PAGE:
Pope Francis to the young people in Rio: “Go, do not be afraid, and serve”

The noise in Rio 2013

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Diary of an entrepreneur

Early Monday morning

I left work early last Friday, so when I returned to the office on Monday I faced a long “to do” list. I threw myself into the tasks and marked myself on our company computer tracking “in/out” box (IOB) system as “in” but “DND” (Do Not Disturb). Nevertheless, after a few minutes, there was a knock at the door, and one staff member entered and said “Good morning, how was your weekend?” My first thought was, “Hey, didn’t you see the DND in the IOB?” My second thought was “I don’t have time for this, I hope she hurries up.” Then, I remembered, “This is my neighbor. This is Jesus.” We spoke about our weekends and she also talked about her young son who had been sick which caused her to miss work. In a short time, she asked about the work load this week and how she could help. When she left my office, she took two piles of my “to do list” — for me a sure sign of God’s Providence.

Competitors

This week I was in meetings with several people, including those I would call “competitors” — people who do the same kind of work we do. I was asked to critique these competitors’ work product, and provide opinions about the direction of important projects. This can be a very delicate thing, especially when the competitors are in the same room! A real human temptation is always to present yourself very well, and show off your knowledge of the subject, letting your ego take over.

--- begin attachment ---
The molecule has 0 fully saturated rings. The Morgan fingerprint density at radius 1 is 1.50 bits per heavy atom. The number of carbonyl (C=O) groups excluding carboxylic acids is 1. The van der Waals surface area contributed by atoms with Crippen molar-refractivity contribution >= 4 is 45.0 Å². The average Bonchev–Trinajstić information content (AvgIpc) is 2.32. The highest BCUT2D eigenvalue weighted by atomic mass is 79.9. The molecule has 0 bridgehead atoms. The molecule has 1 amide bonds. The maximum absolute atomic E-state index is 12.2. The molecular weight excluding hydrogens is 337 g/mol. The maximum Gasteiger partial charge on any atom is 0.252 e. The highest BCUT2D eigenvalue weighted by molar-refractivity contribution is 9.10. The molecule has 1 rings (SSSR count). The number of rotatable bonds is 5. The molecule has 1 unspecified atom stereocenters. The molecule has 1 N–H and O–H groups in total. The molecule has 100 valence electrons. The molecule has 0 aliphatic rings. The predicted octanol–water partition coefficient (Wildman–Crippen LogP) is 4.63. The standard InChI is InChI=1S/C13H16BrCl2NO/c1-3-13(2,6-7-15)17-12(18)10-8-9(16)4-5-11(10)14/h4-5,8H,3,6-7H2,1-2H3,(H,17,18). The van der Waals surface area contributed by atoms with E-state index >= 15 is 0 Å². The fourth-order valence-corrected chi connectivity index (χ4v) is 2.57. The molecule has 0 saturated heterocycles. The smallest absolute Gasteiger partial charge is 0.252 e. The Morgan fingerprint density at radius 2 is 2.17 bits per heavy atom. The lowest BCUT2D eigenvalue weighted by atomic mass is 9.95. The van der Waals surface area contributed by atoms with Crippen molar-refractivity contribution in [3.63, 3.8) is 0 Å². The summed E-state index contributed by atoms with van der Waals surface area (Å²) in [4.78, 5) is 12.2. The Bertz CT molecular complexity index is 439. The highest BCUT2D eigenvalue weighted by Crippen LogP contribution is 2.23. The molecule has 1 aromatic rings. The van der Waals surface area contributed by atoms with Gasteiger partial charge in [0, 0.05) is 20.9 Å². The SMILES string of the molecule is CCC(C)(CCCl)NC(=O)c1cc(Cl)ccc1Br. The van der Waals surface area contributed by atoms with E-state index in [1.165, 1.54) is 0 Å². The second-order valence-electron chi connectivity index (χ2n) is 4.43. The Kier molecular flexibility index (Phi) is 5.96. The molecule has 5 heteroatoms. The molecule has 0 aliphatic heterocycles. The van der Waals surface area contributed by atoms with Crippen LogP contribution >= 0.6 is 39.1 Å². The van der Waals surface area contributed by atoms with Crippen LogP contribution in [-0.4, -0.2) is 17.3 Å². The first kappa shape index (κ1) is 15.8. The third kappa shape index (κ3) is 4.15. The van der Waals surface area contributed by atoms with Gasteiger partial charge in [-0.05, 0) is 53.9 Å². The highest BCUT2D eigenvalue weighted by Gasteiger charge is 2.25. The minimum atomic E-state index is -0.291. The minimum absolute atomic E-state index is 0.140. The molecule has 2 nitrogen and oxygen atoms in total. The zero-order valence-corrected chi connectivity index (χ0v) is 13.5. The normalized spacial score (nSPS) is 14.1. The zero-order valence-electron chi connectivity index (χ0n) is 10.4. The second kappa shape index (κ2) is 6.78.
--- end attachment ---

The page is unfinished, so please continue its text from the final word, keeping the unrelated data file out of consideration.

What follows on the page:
Before each meeting, I said a little prayer, “You, Lord, are everything. I am nothing.” I listened carefully to everyone, trying to understand all sides. When I finally spoke, I was able to highlight the positive things about my competitors work, their organization of scientific data, and their presentation. After that, I offered some suggestions that enhanced their work. By the end, we agreed about the direction of different situations. Later, these competitors called to thank me for the way I handled the meeting: “We really felt your support and we hope to see you again in other situations.”

Office cleaning

During the last busy weeks the office became, as my mother would say, like a pig-sty. Our kitchen was piled with dishes and left-over containers. No one was making a move to do anything about it. During lunch one day, when everyone was out, I went into the kitchen and did all the dishes, scrubbed the counters and sinks, swept the floor, emptied the refrigerator of “bad containers,” took out the trash.